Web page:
The Alberta Securities Commission ("ASC") announced that it had revised the Credit for Exemplary Cooperation in Enforcement Matters Policy (Policy 15-601) to allow respondents to enter into no-contest settlement agreements in certain and limited circumstances.

A no-contest settlement agreement permits the settlement of enforcement proceedings without requiring an admission by the respondent of misconduct. Until the introduction of no-contest settlement agreements, the ASC required an admission of guilt or culpability in order to settle an enforcement proceeding.

The ASC announced that no-contest settlement agreements may be considered when respondents have self-reported, have fully cooperated with the ASC and have taken financial responsibility for their actions. The ASC stated that a "no-contest settlement agreement will not be considered if the ASC has reason to believe that a respondent has engaged in abusive or fraudulent misconduct, or if it is in the public interest to proceed with a quasicriminal or criminal investigation" and "it will always be in the sole discretion of the ASC whether a no-contest settlement agreement will be available in the circumstances".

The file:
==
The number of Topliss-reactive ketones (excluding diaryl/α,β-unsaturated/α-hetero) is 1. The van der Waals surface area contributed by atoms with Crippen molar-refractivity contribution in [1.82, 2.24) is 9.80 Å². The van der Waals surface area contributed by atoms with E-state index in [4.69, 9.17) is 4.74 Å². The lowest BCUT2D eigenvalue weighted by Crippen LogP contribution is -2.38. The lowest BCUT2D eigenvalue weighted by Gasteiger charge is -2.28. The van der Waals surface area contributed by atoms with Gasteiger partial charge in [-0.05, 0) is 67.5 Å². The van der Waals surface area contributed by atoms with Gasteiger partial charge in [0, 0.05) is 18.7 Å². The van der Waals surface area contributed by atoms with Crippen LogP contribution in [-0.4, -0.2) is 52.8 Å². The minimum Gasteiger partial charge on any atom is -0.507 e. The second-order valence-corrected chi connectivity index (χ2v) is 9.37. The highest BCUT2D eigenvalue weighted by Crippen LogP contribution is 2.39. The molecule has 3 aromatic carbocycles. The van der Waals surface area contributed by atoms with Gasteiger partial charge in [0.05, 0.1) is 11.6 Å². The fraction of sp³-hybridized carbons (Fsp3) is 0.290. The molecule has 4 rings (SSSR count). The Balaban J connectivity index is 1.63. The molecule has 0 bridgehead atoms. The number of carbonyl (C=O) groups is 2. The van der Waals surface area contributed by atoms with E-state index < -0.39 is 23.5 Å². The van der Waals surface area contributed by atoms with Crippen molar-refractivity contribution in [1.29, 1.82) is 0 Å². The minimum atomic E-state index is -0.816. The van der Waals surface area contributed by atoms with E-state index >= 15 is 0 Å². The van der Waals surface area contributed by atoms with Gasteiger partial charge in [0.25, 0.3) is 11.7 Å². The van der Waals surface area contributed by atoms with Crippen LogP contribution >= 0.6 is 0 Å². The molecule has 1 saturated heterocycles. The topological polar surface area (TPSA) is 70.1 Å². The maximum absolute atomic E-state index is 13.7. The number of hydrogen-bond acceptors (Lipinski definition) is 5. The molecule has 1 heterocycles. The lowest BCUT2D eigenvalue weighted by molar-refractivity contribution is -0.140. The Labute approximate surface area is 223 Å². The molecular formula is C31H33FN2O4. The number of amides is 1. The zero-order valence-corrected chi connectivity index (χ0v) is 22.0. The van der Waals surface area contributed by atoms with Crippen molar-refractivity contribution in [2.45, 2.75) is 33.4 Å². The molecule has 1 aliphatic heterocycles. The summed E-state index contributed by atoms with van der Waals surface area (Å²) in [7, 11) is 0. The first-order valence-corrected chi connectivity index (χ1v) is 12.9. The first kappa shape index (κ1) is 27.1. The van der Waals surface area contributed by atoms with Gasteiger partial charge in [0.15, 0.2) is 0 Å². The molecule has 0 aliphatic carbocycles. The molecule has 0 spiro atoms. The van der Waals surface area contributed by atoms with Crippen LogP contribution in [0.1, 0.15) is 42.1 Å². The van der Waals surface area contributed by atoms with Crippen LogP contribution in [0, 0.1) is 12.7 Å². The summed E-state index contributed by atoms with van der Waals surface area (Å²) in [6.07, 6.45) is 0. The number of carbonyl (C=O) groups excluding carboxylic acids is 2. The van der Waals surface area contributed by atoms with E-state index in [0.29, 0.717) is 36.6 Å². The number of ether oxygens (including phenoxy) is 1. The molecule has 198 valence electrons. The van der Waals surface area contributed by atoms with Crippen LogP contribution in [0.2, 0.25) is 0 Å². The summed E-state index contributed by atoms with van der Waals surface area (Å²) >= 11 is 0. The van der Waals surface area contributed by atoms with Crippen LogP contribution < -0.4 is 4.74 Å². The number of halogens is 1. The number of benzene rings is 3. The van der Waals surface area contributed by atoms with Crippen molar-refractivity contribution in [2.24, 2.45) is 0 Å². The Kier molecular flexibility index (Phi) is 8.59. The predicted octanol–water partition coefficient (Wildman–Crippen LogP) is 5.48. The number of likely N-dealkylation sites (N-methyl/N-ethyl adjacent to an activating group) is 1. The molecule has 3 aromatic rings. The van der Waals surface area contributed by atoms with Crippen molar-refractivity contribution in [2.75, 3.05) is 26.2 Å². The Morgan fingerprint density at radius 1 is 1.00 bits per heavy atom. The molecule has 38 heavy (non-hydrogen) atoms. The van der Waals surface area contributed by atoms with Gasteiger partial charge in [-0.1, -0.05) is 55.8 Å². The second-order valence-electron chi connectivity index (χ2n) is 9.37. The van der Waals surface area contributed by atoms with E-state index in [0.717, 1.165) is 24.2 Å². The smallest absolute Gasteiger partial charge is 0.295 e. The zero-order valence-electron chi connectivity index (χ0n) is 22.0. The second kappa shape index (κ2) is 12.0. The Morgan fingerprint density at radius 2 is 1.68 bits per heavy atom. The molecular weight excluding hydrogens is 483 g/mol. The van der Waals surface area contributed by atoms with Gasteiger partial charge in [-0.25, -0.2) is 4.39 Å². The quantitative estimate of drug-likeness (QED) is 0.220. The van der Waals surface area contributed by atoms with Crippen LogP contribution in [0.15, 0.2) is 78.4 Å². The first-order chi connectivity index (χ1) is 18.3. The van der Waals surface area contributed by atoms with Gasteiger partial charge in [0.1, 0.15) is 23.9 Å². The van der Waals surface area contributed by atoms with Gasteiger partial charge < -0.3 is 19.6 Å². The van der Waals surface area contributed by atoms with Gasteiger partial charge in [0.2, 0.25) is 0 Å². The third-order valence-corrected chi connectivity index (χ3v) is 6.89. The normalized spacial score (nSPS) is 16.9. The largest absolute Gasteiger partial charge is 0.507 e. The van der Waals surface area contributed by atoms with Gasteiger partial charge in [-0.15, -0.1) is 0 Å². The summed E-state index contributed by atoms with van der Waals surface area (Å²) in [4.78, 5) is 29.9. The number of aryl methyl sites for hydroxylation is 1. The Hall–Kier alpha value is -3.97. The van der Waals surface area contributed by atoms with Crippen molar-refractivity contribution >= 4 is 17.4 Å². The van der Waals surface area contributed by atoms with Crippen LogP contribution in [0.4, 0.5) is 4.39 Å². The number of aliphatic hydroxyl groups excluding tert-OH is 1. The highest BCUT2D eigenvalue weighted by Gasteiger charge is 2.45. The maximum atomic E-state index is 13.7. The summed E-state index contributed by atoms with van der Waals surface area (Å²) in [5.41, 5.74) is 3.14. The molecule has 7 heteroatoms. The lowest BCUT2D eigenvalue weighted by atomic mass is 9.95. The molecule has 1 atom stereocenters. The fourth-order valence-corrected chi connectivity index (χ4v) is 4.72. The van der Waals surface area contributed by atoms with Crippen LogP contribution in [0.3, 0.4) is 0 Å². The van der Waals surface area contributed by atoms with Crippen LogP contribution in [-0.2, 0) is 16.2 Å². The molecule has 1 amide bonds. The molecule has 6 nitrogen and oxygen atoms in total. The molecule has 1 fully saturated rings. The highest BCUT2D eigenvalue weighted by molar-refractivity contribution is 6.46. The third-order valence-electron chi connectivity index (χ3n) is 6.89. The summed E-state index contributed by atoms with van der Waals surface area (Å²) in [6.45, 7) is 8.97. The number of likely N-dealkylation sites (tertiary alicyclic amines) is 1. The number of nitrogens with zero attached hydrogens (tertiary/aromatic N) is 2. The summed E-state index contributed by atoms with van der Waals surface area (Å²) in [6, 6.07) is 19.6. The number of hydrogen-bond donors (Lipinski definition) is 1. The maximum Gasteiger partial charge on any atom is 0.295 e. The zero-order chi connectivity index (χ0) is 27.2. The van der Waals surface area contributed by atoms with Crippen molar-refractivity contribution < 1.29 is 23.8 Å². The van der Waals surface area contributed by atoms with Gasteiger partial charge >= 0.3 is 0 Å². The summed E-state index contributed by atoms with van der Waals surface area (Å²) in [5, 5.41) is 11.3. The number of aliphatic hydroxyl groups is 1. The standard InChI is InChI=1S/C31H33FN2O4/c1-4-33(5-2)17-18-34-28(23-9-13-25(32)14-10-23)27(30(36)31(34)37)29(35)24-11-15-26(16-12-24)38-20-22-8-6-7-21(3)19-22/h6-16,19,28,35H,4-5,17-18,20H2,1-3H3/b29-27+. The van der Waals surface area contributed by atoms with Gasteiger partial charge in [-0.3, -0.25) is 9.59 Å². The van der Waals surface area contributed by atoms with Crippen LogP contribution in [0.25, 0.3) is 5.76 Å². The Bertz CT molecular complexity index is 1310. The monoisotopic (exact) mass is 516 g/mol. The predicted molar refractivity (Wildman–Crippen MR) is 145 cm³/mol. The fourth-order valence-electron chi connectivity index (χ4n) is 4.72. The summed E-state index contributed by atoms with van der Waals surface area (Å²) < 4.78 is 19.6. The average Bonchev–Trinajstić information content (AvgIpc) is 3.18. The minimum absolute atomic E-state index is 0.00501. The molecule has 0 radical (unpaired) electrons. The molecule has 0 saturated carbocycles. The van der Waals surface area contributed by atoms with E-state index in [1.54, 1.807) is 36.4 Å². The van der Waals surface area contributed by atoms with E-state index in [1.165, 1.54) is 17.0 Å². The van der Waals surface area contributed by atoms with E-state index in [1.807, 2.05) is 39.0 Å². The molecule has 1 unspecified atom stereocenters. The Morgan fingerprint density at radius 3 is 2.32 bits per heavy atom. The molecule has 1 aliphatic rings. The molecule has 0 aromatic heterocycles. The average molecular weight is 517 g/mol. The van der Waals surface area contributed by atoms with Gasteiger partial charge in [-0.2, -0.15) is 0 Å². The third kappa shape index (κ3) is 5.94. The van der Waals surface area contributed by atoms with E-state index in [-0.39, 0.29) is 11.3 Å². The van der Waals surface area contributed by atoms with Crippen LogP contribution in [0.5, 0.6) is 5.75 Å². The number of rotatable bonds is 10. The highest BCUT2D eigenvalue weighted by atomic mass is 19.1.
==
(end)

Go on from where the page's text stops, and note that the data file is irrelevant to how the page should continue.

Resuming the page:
The introduction of no-contest settlement agreements brings Alberta in line with other jurisdictions, including the Ontario Securities Commission, had previously adopted no-contest settlements, and the U.S. Securities and Exchange Commission ("SEC"), which used no-contest settlement agreements to garner an impressive enforcement record.

The ASC released a notice (found here), in which the ASC stated in that the inclusion no-contest settlement agreements is part of an effort to expand the ASC enforcement toolbox. However, there has been some criticism of no-contest settlement agreements as they allow respondents to avoid the consequences that would follow an admission of guilt, such as civil proceedings by investors. It will be interesting to see in what circumstances the ASC allows no-contest settlement agreements.